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Arthrodiatasis exercise programme

This resource has been designed to help you remember the exercises your therapist taught and practised with you. The exercises should be done slowly and smoothly. You might feel some discomfort whilst doing these exercises after your surgery or injury.

If pain limits your ability to do your exercises, then timing them around your pain relief may be helpful. However, if pain becomes worse please seek advice from a healthcare professional and stop the exercises.

You may need assistance when carrying out your exercise programme to support the additional weight of the frame.

How many times should I perform these exercises?

It is recommended that each exercise should be repeated 10 times and be done a minimum of 3 to 4 times a day. Make sure the exercises are staggered throughout the day.

How do I manage my swelling?

Swelling is common in the first few weeks following an injury or surgery. Elevating your foot will be necessary. Proper elevation means your foot should be positioned above the level of the heart. You can use pillows or cushions at home to do this.

What happens next?

You may continue to be seen for therapy at Sheffield Children’s Hospital or you may be referred for ongoing treatment at a local provider. However, it is important to continue with the exercises you have been given during your inpatient stay until you are seen by outpatient physiotherapy. This will make sure you have the best outcomes for your rehabilitation journey.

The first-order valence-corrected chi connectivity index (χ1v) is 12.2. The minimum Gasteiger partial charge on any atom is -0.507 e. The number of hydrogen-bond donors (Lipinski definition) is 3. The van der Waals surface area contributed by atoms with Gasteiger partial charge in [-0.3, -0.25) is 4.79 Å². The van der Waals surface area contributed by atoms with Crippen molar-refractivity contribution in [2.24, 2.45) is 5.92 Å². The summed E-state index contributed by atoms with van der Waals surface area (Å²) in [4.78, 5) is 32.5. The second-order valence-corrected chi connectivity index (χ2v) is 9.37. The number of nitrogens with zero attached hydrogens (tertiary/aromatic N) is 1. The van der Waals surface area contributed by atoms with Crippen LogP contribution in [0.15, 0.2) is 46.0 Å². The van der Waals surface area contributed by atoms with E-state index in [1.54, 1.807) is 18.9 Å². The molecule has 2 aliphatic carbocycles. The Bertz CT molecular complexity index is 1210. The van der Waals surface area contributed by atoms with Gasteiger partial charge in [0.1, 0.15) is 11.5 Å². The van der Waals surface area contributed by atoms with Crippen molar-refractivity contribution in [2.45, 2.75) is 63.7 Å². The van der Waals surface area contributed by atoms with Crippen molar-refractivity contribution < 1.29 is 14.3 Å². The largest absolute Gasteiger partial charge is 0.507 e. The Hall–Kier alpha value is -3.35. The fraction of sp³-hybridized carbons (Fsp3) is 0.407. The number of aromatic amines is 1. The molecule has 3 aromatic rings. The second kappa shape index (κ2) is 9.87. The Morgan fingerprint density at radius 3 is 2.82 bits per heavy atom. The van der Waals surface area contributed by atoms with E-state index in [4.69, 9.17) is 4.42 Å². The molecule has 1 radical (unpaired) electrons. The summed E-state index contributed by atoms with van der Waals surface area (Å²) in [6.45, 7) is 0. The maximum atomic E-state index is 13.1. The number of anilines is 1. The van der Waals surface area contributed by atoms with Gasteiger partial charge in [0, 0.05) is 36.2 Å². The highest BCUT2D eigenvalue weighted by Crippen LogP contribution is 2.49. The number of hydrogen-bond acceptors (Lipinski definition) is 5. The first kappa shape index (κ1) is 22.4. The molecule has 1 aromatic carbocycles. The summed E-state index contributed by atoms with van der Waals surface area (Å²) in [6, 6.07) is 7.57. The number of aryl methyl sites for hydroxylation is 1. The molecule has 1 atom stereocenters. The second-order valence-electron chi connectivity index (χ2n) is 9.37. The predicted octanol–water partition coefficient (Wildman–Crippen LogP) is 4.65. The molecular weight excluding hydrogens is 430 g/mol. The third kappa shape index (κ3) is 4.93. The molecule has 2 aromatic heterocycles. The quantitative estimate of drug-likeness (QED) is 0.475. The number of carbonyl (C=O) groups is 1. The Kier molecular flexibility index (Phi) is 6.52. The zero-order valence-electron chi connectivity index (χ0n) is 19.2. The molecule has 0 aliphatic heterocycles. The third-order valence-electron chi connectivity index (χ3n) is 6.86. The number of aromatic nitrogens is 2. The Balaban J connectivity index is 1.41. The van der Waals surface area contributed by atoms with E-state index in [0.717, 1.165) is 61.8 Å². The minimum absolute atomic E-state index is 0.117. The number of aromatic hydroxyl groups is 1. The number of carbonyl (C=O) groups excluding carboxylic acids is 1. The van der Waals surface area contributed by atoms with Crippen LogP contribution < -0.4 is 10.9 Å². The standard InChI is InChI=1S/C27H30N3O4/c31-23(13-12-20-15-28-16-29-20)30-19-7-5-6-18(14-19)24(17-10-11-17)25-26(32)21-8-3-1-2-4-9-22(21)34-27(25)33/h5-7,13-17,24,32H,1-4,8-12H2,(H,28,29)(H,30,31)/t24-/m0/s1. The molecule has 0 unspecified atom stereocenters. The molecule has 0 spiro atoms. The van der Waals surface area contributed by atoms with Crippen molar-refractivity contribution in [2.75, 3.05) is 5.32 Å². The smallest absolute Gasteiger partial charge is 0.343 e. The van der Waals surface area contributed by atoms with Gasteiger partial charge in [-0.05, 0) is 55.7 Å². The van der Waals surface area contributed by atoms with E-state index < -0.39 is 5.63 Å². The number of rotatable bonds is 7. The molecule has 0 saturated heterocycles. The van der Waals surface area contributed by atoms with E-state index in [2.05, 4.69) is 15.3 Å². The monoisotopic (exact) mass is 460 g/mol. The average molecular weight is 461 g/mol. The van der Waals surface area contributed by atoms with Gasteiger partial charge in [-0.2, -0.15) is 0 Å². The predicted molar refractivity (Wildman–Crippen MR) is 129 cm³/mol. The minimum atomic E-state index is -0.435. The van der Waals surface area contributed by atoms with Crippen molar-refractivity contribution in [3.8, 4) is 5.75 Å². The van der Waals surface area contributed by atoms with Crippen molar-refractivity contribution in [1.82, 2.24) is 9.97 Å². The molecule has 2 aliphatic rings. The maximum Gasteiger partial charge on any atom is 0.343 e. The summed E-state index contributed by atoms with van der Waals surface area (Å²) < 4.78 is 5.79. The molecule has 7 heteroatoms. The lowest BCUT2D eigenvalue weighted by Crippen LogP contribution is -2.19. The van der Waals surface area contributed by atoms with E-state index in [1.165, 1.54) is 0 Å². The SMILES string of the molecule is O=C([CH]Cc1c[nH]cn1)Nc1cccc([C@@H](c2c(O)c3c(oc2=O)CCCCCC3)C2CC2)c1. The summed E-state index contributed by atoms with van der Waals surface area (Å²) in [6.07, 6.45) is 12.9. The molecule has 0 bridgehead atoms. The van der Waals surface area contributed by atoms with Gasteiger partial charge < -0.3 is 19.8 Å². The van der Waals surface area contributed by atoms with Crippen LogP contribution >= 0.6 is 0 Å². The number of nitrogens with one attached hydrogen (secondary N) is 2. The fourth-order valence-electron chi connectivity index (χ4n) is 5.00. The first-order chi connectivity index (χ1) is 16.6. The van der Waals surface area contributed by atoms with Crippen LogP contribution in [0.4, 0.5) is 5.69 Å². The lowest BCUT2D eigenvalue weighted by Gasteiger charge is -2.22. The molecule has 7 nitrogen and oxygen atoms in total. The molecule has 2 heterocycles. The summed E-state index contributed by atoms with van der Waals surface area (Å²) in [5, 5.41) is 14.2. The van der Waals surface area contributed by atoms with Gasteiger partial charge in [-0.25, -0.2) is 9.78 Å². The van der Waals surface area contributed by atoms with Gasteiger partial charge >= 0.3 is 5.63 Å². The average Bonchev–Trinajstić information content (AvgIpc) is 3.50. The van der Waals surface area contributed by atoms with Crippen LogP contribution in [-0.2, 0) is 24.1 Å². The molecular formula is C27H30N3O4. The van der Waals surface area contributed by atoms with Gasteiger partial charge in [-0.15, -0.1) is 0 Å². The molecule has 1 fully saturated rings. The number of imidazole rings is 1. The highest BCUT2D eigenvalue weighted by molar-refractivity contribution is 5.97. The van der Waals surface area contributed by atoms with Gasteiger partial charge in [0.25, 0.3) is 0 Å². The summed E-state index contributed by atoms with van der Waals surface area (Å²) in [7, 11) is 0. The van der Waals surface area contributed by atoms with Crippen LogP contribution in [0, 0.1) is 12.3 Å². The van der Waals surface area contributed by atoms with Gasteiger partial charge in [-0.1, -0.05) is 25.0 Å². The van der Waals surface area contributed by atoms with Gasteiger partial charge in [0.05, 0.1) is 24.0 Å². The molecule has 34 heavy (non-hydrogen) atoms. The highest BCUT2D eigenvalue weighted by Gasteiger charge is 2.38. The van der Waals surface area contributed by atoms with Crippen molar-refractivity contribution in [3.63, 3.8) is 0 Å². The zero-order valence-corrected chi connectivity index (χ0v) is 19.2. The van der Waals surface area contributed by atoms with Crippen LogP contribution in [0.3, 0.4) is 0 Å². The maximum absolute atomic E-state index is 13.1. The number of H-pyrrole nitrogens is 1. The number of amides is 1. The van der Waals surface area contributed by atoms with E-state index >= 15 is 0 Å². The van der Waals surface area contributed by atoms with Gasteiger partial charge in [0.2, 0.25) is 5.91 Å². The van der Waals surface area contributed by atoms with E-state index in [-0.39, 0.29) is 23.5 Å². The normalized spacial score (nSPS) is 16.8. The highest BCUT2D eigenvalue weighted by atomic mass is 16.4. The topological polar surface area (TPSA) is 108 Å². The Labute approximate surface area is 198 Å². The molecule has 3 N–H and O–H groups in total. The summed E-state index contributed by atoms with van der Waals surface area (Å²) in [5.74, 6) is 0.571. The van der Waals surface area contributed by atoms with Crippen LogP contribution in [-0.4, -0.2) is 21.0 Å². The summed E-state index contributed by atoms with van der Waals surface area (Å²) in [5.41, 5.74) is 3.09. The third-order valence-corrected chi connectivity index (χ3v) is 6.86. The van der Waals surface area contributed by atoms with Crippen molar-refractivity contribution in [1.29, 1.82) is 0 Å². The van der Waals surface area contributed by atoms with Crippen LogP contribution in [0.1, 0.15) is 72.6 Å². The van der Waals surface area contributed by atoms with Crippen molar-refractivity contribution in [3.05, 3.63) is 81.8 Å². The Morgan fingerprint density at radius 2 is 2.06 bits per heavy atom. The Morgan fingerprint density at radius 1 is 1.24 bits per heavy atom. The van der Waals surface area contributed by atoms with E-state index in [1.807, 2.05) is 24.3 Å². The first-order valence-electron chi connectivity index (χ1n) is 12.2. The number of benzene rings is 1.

Exercises

Ankle pumps

Lie down on your back. Start with your legs straight and together. Bend and straighten your ankles by pointing your toes down towards the bottom of the bed or floor then pulling them up as far as you can.

Photograph of person laid on their back with their legs outstretched, straightening their ankles by pointing their toes away from themselves

Photograph of person laid on their back with their legs outstretched, bending their ankles by pointing their toes towards themselves

Repeat 10 times.

Static quads (knee squashes)

Lie down on your back. Start with your legs straight and together. Push your knee down firmly towards the bed or floor and keep your toes pointing upwards. Hold for 5 seconds then relax your leg.

Photograph of person laid on their back with their legs outstretched and pushing one of their knees back,, into the surface

Repeat 10 times.

Inner range quads

Start lying on your back with a rolled towel under your knee. Point your foot and toes upwards. Straighten your knee as much as you can whilst keeping your knee still and stable on the roll, lifting your heel off the bed. Hold for 5 seconds then relax your leg.

Photograph of person laid on their back with leg frames on, with a rolled up towel under one knee

Repeat 10 times.

Knee bends

Lie down on your back. Make sure your back remains still and in contact with the bed. Help may be needed to hold the frame ring firmly in place to stop the back and pelvis moving.

Start with your legs straight and together. Bend your knee as far as possible by bringing your heel towards your bottom then straighten. This exercise can be done in sitting. when bending your knee up, push the ring down towards your feet. When straightening, pull the ring up towards your head.

Photograph of person laid on their back with leg frames on and someone else helping them bend their knee and push their foot back towards themselves

Repeat 10 times.

Hip flexion (knee to chest)